From the macaw perched near his classroom door to the stingray that swims across the aquarium to the tarantulas that keep watch from their cages, he’s always filled his classroom with creatures great and small, captivating the attention of even the most reluctant learners. The animals have played a big role in the Project-Based Science course, which he started 23 years ago when he already had some snakes in his classroom. 

Warfield also had an interest in breeding cockatiels, and connected with math teachers who were interested in doing a project in genetics with the birds, which is now in year 10. 

“We actually still have birds in there from the original breeding,” he said.

Warfield and students take trips to a pet store in Lansing for exotic animals, including baby sharks, a stingray and several coral specimens.

“I try to accommodate every kid’s interest,” he said.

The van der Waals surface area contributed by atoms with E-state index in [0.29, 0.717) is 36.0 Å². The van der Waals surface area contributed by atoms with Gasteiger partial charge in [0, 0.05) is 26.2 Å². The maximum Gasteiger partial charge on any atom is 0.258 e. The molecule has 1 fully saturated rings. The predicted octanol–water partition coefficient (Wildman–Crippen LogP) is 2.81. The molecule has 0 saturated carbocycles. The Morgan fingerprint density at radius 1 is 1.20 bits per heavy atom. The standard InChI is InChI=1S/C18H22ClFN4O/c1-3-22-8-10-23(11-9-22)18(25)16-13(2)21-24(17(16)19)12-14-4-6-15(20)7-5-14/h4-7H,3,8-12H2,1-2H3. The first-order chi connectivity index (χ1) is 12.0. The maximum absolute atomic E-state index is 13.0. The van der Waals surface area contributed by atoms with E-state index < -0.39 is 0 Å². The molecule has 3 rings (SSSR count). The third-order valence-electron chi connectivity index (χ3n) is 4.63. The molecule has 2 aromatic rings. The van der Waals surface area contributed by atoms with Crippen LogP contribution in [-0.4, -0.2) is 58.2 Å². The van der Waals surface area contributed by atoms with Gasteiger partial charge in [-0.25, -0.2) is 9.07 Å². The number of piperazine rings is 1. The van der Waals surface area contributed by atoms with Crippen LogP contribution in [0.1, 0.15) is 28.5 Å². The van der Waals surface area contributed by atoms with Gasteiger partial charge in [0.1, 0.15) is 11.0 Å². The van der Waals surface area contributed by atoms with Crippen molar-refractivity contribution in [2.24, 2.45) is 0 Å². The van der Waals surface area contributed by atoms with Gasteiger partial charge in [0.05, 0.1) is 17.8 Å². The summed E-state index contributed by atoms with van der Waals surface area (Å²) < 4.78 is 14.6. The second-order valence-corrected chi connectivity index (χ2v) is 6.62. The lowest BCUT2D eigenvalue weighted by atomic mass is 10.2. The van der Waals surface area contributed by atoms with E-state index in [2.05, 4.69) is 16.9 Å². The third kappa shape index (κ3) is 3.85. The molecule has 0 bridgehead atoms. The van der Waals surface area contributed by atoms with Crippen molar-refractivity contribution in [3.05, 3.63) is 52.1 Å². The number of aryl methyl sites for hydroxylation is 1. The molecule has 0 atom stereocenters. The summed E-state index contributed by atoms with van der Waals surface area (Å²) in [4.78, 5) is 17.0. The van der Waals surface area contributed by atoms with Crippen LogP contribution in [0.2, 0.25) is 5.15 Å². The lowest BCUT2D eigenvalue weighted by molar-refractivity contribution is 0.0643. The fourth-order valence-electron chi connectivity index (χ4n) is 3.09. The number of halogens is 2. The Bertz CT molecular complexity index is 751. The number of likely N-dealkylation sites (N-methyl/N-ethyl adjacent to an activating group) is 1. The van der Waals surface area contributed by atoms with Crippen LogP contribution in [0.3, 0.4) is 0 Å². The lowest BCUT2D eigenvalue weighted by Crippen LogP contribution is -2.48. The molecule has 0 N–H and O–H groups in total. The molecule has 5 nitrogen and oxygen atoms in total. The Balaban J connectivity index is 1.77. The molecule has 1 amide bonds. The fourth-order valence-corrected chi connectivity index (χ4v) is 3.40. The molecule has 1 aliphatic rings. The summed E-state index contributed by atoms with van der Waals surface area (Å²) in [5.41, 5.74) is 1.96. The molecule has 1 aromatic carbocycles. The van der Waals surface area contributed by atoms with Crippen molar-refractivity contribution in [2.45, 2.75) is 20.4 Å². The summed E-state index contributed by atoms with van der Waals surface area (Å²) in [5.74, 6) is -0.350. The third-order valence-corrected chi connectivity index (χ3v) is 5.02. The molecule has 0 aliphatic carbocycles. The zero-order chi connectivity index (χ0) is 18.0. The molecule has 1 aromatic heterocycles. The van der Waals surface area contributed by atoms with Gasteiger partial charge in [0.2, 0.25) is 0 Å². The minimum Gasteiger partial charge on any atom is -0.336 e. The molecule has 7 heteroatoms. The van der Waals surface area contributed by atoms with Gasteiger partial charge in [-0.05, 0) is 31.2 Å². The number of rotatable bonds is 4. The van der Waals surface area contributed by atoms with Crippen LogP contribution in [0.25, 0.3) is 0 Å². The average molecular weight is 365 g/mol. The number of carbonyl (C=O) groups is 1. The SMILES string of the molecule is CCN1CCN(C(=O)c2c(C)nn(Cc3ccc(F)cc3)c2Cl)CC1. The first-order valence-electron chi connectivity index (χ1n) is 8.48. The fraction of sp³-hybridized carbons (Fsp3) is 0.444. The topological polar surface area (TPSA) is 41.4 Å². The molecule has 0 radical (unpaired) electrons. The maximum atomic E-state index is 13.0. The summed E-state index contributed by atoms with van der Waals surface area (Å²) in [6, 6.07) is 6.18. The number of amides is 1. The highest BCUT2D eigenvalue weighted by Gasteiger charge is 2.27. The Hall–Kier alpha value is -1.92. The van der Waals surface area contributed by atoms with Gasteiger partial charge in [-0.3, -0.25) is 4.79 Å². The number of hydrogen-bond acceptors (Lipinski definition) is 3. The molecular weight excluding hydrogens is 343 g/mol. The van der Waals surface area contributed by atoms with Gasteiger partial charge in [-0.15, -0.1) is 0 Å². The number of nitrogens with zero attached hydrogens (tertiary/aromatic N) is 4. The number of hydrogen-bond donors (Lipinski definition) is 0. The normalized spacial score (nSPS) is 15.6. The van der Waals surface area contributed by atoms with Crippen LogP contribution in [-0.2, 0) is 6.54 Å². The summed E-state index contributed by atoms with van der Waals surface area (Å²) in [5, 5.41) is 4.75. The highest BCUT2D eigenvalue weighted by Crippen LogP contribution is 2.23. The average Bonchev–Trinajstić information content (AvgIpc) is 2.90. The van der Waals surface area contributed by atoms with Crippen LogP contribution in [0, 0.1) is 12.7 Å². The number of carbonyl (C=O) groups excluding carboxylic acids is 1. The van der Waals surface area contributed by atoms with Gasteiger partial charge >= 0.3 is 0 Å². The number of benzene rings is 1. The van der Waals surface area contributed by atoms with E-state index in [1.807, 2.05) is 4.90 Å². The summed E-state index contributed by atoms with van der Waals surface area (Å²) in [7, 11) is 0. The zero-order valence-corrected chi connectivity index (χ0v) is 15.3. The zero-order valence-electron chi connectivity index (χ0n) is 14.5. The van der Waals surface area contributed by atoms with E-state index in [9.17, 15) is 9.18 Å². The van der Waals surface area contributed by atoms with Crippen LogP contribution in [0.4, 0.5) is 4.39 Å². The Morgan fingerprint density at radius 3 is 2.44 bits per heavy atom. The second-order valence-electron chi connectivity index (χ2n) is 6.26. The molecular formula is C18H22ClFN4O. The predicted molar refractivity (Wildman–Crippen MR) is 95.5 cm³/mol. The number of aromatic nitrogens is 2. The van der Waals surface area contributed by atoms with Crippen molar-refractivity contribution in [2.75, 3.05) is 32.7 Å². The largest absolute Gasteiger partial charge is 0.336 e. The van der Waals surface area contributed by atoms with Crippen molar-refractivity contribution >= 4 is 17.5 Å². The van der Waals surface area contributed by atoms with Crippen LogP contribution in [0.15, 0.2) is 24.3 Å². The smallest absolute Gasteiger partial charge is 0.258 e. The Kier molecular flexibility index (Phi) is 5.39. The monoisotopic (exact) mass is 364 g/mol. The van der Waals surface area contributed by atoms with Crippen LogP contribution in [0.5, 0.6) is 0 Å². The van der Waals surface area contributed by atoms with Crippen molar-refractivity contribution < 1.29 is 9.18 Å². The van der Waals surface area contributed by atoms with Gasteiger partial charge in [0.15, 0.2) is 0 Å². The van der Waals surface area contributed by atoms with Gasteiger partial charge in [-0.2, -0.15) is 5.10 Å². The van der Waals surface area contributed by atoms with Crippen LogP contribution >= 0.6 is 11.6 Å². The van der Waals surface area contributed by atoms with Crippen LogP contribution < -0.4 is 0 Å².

Biology teacher Chad VanHouten said it’s impressive to see how much students come to know about their topics. 

“If you talk to those kids long enough, you’ll see how much they know. They want to brag about their animal or discipline. What Warfield creates is a place where kids can learn and get competent in their learning,” VanHouten said.

As a Black male science teacher, Warfield always wanted to stay in the classroom despite opportunities to become an administrator. He said it was important to him to continue to serve students in the most diverse district in the state. When he was pursuing his degree, he was one of very few education students who were Black males.

“I really had to weigh what my life calling should be. I was really torn,” he said about considering moving into administration.